Indonesian official says overcrowded prisons turn inmates into ‘homosexuals and lesbians’

Photo taken in 2019 showing prisoners sleeping in makeshift hammocks at the Bagansiapiapi Detention Center in Riau. Photo via Detik
Photo taken in 2019 showing prisoners sleeping in makeshift hammocks at the Bagansiapiapi Detention Center in Riau. Photo via Detik

The overcrowding in Indonesia’s prison system is at near crisis levels. Sadly, a homophobic warning recently given by a government official may be one of the few things that could get Indonesians to pay attention to the problem (if for the wrong reason).

According to the official from the Ministry of Justice and Human Rights, which oversees the country’s penitentiary system, inmates in the province of West Java have been doing “deviant” sexual acts with each other as a result of overcrowded prisons.

“It’s like this, [the overcrowding] results in feet touching feet, head meeting head and bodies meeting bodies. The result is the emergence of homosexuals and lesbians,” Liberti Sitinjak, head of the ministry’s West Java office, said in Bandung today as quoted by Detik

According to Liberti, the province’s prisons have a capacity to hold 15,658 inmates, but 23,681 are currently being incarcerated. He said he believes that the inmates have no choice but to use each other to fulfill their biological needs.

Liberti says an obvious solution is to rehabilitate instead of incarcerating convicts who committed relatively lighter crimes, such as drug users, who make up around 60% of the province’s prison population.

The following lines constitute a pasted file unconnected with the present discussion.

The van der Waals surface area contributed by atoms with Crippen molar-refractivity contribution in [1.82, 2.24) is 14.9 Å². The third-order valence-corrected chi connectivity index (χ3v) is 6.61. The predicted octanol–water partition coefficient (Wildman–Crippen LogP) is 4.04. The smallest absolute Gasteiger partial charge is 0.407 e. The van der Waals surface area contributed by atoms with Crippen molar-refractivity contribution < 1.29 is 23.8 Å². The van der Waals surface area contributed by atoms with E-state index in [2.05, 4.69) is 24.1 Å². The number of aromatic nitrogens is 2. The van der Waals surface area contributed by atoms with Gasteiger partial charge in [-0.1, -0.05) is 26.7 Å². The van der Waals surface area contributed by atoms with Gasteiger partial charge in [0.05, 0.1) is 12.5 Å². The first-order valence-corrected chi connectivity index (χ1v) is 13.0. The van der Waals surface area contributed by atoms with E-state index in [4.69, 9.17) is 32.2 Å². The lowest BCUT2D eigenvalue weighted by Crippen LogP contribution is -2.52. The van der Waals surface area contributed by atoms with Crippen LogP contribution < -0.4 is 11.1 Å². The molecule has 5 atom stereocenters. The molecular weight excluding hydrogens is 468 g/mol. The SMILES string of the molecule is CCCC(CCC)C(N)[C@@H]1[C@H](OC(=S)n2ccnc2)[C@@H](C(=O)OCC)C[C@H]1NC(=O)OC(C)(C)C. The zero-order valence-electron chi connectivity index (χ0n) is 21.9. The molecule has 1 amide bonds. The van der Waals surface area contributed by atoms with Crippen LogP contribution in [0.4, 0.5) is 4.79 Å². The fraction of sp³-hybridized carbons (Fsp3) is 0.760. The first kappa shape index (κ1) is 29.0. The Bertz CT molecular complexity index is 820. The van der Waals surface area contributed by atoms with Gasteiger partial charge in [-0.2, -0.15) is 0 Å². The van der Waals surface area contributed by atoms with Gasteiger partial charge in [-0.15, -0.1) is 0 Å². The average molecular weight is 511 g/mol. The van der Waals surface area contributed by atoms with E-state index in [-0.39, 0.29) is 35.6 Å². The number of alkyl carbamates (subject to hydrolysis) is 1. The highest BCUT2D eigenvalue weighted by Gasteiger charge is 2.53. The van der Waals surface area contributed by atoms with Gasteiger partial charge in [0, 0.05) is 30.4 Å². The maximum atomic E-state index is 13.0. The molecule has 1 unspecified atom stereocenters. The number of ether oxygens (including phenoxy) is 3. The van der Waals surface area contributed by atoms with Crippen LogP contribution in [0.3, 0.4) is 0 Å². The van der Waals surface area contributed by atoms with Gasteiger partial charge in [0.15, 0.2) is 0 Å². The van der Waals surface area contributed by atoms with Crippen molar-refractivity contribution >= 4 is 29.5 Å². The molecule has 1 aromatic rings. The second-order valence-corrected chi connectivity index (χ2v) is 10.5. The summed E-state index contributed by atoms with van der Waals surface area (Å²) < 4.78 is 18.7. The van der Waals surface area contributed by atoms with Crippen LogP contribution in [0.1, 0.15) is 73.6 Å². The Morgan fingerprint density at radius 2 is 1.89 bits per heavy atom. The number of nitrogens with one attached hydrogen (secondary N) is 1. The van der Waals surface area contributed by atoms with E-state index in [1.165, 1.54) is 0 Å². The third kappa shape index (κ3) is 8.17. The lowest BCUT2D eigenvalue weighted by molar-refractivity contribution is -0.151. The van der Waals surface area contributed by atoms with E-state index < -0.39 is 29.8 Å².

Blatant homophobia aside (and he certainly is not the first Indonesian official to openly discriminate against and spread misconceptions about the highly stigmatized LGBT community), Liberti’s proposed solution is one that is being considered to solve the prison overcrowding problem nationwide.

In January, photos showing extreme overcrowding in Indonesian prisons — in which many inmates were forced to sleep in hammocks fashioned out of sarongs —  highlighted just how severe the problem is. According to Minister of Justice and Human Rights Yasonna Laoly, the official total holding capacity of all Indonesian prisons is 123,025 but there are nearly double that number of inmates, 246,389, currently in holding throughout the country.

Like Liberti, some lawmakers have called for a revision to Indonesia’s criminal code to provide alternatives to incarceration for narcotics violations.

It should also be noted that while many Indonesian prisons are far overcapacity, the penal system’s pervasive corruption has also created a problem at the other end of the scale in which wealthy corruption convicts have been found to be incarcerated in “cells” more akin to luxury hotel rooms, complete with amenities such as refrigerators, aquariums and private keys.

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